Despite making veiled threats about using nuclear weapons in case of increasing tensions, the Pakistani leadership will not act upon it simply because that would be a suicidal move. There can be no doubt that India’s response, when it comes, will be massive and punitive. India also possesses a nuclear triad capability, and this means that a first strike will not be able to nullify India’s retaliatory capability. So, it is safe to expect that any nuclear saber-rattling will remain limited to that only and not go beyond threats.
But there are a number of risk factors to consider as well. Pakistan is believed to possess tactical nuclear weapons which are meant for battlefield use. Thus, a large-scale war between India and Pakistan sees a greater chance of tactical nuclear weapons being deployed. But such a situation is unlikely to come about as it is in neither country’s interest to engage in such a large-scale conflict as it is simply not feasible, and the resources required would put unmanageable strains on the economies of both India and Pakistan. As it is, the economy in Pakistan is tottering and engaging in a war will push it over the edge – simply put, Pakistan cannot afford war.
One more factor to consider, even though it is a distant possibility, is that if the governmental system of either country collapses and there is a complete breakdown of law and order. Then there are higher chances of nuclear weapons falling into the wrong hands who would have no qualms about using them. But the launching of nuclear weapons is a complex process and both India and Pakistan, reportedly keep their nuclear weapons in a de-mated state, that is to say, the warheads are stored separate from the launchers. This reduces the aforementioned risk somewhat and it is very likely that should there be such an eventuality where there is a collapse of the government of a nuclear armed country, the international community will step in immediately to stop nuclear weapons and weapon materials from getting misplaced. A similar example exists if one were to look at the dissolution of the Soviet Union, the collapse of which created widespread fears about the safety of the tens of thousands of nuclear weapons possessed by the country. But timely and proper action and cooperation between the United States and the new Russian government, both of whom were ideological enemies for so many decades, allayed those fears and allowed for all those weapons to be secured in a safe manner.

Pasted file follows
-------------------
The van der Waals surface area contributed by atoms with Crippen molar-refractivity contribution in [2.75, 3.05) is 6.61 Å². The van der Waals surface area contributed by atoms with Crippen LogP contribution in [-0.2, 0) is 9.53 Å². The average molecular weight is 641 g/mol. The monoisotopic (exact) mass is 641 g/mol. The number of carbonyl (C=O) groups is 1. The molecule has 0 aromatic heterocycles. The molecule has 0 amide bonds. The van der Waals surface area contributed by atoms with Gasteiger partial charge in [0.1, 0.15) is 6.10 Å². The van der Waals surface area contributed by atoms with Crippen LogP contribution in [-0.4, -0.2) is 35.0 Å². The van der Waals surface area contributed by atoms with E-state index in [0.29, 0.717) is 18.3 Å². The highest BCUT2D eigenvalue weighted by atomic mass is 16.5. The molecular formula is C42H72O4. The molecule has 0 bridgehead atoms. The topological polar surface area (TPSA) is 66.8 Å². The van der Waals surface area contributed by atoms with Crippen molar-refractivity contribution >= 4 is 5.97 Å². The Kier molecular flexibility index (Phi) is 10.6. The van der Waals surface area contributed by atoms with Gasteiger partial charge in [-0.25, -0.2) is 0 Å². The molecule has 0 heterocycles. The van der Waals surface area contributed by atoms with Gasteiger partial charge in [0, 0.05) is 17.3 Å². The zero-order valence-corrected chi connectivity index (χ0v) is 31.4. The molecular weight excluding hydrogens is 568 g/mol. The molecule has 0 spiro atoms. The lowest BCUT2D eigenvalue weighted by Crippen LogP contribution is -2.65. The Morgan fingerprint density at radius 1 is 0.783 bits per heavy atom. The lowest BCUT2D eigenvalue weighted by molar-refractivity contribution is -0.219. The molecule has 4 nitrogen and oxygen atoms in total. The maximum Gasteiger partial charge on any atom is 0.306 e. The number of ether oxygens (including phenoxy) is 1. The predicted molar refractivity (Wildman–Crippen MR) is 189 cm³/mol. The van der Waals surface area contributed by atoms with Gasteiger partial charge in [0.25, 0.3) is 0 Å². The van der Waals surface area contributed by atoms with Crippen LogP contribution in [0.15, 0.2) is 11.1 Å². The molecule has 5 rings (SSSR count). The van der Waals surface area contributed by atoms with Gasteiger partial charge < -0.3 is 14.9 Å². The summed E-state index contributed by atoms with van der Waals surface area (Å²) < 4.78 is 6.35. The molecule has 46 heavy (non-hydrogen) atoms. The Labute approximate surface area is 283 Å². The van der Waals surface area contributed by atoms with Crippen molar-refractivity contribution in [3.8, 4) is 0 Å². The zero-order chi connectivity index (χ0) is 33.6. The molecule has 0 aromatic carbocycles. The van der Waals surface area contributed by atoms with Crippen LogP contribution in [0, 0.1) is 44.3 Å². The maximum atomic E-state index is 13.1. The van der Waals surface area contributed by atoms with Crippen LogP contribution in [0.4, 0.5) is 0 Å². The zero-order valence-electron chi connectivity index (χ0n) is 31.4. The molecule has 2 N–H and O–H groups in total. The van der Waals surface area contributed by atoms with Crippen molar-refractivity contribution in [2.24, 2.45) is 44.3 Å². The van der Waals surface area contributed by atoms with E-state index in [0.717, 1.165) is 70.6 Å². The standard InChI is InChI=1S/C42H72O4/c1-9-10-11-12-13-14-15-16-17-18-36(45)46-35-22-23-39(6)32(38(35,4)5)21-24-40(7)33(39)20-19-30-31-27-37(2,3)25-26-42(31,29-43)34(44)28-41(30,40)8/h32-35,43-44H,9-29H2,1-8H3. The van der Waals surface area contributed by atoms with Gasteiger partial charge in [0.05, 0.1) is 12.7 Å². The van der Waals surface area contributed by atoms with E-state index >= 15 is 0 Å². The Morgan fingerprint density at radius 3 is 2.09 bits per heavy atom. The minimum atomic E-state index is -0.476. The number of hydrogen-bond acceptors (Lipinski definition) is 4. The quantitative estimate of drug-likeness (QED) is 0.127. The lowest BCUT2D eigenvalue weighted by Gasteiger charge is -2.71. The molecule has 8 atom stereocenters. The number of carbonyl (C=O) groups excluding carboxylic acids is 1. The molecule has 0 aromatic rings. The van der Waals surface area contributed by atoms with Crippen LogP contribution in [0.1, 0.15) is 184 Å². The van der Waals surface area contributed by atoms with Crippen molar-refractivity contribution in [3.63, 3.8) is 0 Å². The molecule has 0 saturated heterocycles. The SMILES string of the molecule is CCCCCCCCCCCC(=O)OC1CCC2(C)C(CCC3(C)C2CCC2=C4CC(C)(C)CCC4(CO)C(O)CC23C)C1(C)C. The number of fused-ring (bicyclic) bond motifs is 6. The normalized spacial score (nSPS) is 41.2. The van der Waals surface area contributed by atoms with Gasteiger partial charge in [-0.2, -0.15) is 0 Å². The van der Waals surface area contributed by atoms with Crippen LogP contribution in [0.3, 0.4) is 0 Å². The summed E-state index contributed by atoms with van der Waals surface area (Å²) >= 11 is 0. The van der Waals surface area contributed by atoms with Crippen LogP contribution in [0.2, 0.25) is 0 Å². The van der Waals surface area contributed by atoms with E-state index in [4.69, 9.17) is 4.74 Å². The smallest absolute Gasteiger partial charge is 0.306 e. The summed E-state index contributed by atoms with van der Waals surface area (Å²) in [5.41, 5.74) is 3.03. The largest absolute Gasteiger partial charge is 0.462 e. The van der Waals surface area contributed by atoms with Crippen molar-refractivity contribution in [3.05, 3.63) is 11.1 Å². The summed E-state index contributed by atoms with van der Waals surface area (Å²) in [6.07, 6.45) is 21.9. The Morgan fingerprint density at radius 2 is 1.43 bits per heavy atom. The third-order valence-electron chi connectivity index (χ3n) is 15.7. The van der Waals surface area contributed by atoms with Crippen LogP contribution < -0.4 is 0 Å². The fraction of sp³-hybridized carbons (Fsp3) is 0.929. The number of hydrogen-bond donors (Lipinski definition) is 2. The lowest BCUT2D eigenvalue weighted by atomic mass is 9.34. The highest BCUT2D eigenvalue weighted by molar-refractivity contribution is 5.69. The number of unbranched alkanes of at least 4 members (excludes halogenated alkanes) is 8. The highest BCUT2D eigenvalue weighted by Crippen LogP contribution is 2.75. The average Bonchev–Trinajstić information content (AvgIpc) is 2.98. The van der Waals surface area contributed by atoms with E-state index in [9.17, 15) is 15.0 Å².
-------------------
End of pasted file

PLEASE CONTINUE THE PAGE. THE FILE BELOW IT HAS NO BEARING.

So, considering all these factors, one can rest assured that we do not need to worry about a nuclear apocalypse caused by India and Pakistan lobbing nuclear weapons at each other. Despite all the political rhetoric and scare-mongering, we will not be living in a nuclear winter any time soon.
The views and opinions expressed in this article are those of the author and do not necessarily reflect the official policy or position of The Geopolitics.
The author holds a Master’s degree in Geopolitics and International Relations from Manipal University, India. Currently, he is working as a CBRN analyst at Jane’s by IHS Markit.